Being a nutritionist, a new mom, and now an active blogger, I came across BLW several times and was tempted to try it too. And honestly I was thrilled to see how my little one grabbed food from me and put in her mouth! No, not because it was food and she liked it, more so, because it’s a reflex. Infact, BLW manoeuvres this reflex to encourage self feeding.
While I don’t completely disapprove of BLW, in my opinion-
- Feeding should be transitioned gradually from milk to semi solids to solids, like it’s done traditionally, since, there’s a risk of choking as the baby’s trachea and easophagus are still maturing and may be underdeveloped. Infact, even when I was practising in the hospital, we ensured that every patient who was NBM (nil by mouth) due to surgery, was first given liquids and was then slowly introduced to semi solids and later solids, so that his body is at ease and adapts in a better way.
- Also, BLW shouldn’t be the only course of action. It can be combined with assisted weaning, to make sure that the baby gets all the required nutrients.
Here are some scientific evidences that support the theory of traditional weaning method:
- Indian Academy of Pediatrics (IAP), World Health Organisation (WHO), Centre for Disease Control (CDC) and all renowned national and international bodies support traditional weaning method and either disapprove or have indifferent opinions on BLW.
- WHO recommends feeding until baby shows sign of being full- which is not possible in BLW where they may keep eating as chewing soothes the itching gums.
- BLW is messy, the amount of food that goes in the mouth is relatively less as compared to what falls on the floor or the table. It’s found that babies on BLW eat lesser, due to which, they can be deprived of some major nutrients that they need during that phase.
- Yes, although milk remains the primary source of energy and nutrients, babies require additional set of nutrients that only weaning can provide. This is because they grow at a very rapid pace between the age of 6-12 months and their requirements are very high.
Poor weaning can lead to poor stature, lower immunity, nutrient deficiencies and irreversible growth stunting in babies!
Parents should be extremely cautious and should always talk to medical practitioners before starting complementary feeds. Google found answers may not always be authentic and in fact may do more harm than good.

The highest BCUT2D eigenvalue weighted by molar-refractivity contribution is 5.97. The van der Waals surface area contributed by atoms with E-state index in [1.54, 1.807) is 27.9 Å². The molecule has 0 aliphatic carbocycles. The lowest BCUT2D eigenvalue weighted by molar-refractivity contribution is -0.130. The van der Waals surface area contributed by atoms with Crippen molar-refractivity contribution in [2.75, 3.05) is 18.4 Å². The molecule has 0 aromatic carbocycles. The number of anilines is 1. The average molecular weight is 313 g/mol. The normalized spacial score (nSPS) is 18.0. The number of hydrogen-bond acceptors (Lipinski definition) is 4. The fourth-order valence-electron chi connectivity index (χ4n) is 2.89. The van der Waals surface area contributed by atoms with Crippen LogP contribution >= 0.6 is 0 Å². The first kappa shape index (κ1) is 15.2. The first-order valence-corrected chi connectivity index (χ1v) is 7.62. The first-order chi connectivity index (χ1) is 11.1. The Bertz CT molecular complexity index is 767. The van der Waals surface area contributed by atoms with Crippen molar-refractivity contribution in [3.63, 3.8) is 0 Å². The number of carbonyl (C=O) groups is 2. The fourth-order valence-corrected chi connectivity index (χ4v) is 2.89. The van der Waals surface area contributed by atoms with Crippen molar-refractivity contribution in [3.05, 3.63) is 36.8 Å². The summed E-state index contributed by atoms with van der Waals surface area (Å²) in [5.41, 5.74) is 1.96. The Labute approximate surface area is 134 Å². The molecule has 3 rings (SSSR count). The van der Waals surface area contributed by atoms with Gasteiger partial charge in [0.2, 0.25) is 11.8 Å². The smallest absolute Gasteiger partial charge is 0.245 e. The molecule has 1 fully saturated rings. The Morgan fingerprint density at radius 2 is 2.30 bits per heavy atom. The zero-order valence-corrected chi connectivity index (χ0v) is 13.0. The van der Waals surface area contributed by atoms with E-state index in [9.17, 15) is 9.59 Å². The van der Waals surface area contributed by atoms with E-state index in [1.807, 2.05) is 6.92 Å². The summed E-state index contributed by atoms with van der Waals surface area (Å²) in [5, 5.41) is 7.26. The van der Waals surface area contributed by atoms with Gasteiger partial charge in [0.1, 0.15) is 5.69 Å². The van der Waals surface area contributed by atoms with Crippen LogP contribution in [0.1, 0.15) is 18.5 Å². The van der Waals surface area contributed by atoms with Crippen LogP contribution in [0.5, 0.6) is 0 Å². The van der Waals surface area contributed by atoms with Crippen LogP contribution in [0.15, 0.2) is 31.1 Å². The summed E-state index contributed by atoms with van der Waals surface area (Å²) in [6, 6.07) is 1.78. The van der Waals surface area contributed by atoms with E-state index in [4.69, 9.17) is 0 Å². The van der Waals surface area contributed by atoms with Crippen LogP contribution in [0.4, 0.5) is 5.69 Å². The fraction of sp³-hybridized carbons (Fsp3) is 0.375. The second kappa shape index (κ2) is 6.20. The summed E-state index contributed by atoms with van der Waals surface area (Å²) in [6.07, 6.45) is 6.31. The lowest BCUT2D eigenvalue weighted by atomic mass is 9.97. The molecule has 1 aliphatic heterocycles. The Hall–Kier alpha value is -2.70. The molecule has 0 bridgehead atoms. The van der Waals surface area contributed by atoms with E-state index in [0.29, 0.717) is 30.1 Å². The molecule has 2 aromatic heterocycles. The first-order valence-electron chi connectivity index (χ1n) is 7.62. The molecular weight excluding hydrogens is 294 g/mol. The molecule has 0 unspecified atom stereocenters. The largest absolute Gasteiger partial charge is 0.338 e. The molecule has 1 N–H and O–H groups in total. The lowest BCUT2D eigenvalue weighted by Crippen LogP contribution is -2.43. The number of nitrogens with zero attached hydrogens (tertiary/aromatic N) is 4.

Did you know?
- Iron and Zinc are two nutrients that breastmilk doesn’t provide with and babies need in large amounts after 6 months of age. Not getting sufficient of this can lead to early anemia and lower immunity in babies.
- Vitamin C is also an essential nutrient absent in the milk which helps in making the gums stronger. This nutrient, is essentially found in many fruits, and babies may not necessarily like those. It is important for the parents to tweak it to ensure that babies eat it in substantial amounts to stay healthy.
While BLW looks at the fun aspect of eating by following the baby’s cues and likings, but the dietary care that they require at this stage is much beyond that!
In fact, by the last quarter of their first year, babies derive around 90% of their iron and zinc requirements, and around 75% of their calcium, phosphorus, sodium and magnesium requirements from wearing foods- this definitely doesn’t sound easy and leaving it upto babies choice is not a wise decision.
No, I don’t mean we need to force feed, neither do I discourage BLW completely, but we need to tactfully merge the two and make sure they get sufficient nutrients while they also learn to eat independently.
P.S. Each mom does what’s best for her baby. This was just a summary of what I learnt after an indepth research on the same and the path I chose for my baby 🙂 I’m not judging anybody’s choice in any way.